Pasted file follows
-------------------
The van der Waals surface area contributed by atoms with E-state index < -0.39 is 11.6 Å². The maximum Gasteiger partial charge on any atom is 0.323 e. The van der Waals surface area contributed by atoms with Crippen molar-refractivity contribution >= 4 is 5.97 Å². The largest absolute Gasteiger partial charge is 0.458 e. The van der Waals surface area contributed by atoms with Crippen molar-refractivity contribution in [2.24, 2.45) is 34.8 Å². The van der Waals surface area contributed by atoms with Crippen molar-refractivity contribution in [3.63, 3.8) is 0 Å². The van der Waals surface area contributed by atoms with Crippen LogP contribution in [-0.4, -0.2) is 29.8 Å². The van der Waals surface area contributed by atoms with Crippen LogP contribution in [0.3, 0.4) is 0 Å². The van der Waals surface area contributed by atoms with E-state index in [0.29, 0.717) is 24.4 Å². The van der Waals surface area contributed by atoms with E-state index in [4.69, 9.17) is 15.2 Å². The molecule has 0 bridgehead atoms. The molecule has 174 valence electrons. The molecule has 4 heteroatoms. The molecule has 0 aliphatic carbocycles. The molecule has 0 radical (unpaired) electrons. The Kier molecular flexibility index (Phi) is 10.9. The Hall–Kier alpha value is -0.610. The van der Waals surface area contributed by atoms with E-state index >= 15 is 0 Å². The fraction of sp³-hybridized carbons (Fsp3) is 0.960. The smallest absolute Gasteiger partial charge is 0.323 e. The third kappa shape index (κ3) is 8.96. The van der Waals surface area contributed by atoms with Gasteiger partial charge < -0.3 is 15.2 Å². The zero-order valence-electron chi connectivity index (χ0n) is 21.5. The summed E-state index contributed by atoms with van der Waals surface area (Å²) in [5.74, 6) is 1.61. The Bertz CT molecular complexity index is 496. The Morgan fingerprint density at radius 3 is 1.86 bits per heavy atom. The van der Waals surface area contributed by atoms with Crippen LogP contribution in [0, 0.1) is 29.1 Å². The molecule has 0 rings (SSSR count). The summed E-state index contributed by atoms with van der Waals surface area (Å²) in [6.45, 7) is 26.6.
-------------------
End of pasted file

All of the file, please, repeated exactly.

The van der Waals surface area contributed by atoms with E-state index < -0.39 is 11.6 Å². The maximum Gasteiger partial charge on any atom is 0.323 e. The van der Waals surface area contributed by atoms with Crippen molar-refractivity contribution >= 4 is 5.97 Å². The largest absolute Gasteiger partial charge is 0.458 e. The van der Waals surface area contributed by atoms with Crippen molar-refractivity contribution in [2.24, 2.45) is 34.8 Å². The van der Waals surface area contributed by atoms with Crippen molar-refractivity contribution in [3.63, 3.8) is 0 Å². The van der Waals surface area contributed by atoms with Crippen LogP contribution in [-0.4, -0.2) is 29.8 Å². The van der Waals surface area contributed by atoms with Crippen LogP contribution in [0.3, 0.4) is 0 Å². The van der Waals surface area contributed by atoms with E-state index in [0.29, 0.717) is 24.4 Å². The van der Waals surface area contributed by atoms with E-state index in [4.69, 9.17) is 15.2 Å². The molecule has 0 bridgehead atoms. The molecule has 174 valence electrons. The molecule has 4 heteroatoms. The molecule has 0 aliphatic carbocycles. The molecule has 0 radical (unpaired) electrons. The Kier molecular flexibility index (Phi) is 10.9. The Hall–Kier alpha value is -0.610. The van der Waals surface area contributed by atoms with E-state index >= 15 is 0 Å². The fraction of sp³-hybridized carbons (Fsp3) is 0.960. The smallest absolute Gasteiger partial charge is 0.323 e. The third kappa shape index (κ3) is 8.96. The van der Waals surface area contributed by atoms with Gasteiger partial charge < -0.3 is 15.2 Å². The zero-order valence-electron chi connectivity index (χ0n) is 21.5. The summed E-state index contributed by atoms with van der Waals surface area (Å²) in [5.74, 6) is 1.61. The Bertz CT molecular complexity index is 496. The Morgan fingerprint density at radius 3 is 1.86 bits per heavy atom. The van der Waals surface area contributed by atoms with Crippen LogP contribution in [0, 0.1) is 29.1 Å². The molecule has 0 rings (SSSR count). The summed E-state index contributed by atoms with van der Waals surface area (Å²) in [6.45, 7) is 26.6.